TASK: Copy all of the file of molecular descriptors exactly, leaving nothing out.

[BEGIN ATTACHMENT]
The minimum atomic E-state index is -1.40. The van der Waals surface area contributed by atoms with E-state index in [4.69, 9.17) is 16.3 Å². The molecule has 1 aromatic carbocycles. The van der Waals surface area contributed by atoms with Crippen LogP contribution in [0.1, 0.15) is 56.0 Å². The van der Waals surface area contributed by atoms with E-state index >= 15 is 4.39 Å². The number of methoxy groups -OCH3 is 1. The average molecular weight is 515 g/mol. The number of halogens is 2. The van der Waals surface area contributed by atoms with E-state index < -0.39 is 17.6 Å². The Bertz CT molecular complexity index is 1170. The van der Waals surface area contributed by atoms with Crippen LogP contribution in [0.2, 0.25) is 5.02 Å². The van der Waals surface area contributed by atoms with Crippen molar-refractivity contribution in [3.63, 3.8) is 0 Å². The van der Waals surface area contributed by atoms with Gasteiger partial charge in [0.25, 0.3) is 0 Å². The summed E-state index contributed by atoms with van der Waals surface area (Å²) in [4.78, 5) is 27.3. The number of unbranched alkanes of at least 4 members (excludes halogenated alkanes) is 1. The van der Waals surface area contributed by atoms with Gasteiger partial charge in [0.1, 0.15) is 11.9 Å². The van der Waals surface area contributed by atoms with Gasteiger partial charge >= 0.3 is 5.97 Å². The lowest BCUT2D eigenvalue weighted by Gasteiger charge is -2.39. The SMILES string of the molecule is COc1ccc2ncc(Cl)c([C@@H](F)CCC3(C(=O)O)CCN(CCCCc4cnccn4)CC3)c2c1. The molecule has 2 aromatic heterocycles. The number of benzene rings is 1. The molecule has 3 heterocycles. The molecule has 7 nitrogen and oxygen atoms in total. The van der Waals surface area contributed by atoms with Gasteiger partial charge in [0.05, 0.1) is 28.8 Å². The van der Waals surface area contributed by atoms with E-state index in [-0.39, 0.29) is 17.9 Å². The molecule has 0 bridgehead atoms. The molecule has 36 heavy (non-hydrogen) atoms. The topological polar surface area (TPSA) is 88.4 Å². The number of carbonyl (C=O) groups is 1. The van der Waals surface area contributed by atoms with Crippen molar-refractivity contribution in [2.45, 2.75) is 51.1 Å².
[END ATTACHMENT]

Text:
The minimum atomic E-state index is -1.40. The van der Waals surface area contributed by atoms with E-state index in [4.69, 9.17) is 16.3 Å². The molecule has 1 aromatic carbocycles. The van der Waals surface area contributed by atoms with Crippen LogP contribution in [0.1, 0.15) is 56.0 Å². The van der Waals surface area contributed by atoms with E-state index >= 15 is 4.39 Å². The number of methoxy groups -OCH3 is 1. The average molecular weight is 515 g/mol. The number of halogens is 2. The van der Waals surface area contributed by atoms with E-state index < -0.39 is 17.6 Å². The Bertz CT molecular complexity index is 1170. The van der Waals surface area contributed by atoms with Crippen LogP contribution in [0.2, 0.25) is 5.02 Å². The van der Waals surface area contributed by atoms with Crippen molar-refractivity contribution in [3.63, 3.8) is 0 Å². The van der Waals surface area contributed by atoms with Gasteiger partial charge in [0.25, 0.3) is 0 Å². The summed E-state index contributed by atoms with van der Waals surface area (Å²) in [4.78, 5) is 27.3. The number of unbranched alkanes of at least 4 members (excludes halogenated alkanes) is 1. The van der Waals surface area contributed by atoms with Gasteiger partial charge in [0.1, 0.15) is 11.9 Å². The van der Waals surface area contributed by atoms with Gasteiger partial charge >= 0.3 is 5.97 Å². The lowest BCUT2D eigenvalue weighted by Gasteiger charge is -2.39. The SMILES string of the molecule is COc1ccc2ncc(Cl)c([C@@H](F)CCC3(C(=O)O)CCN(CCCCc4cnccn4)CC3)c2c1. The molecule has 2 aromatic heterocycles. The number of benzene rings is 1. The molecule has 3 heterocycles. The molecule has 7 nitrogen and oxygen atoms in total. The van der Waals surface area contributed by atoms with Gasteiger partial charge in [0.05, 0.1) is 28.8 Å². The van der Waals surface area contributed by atoms with E-state index in [-0.39, 0.29) is 17.9 Å². The molecule has 0 bridgehead atoms. The molecule has 36 heavy (non-hydrogen) atoms. The topological polar surface area (TPSA) is 88.4 Å². The number of carbonyl (C=O) groups is 1. The van der Waals surface area contributed by atoms with Crippen molar-refractivity contribution in [2.45, 2.75) is 51.1 Å².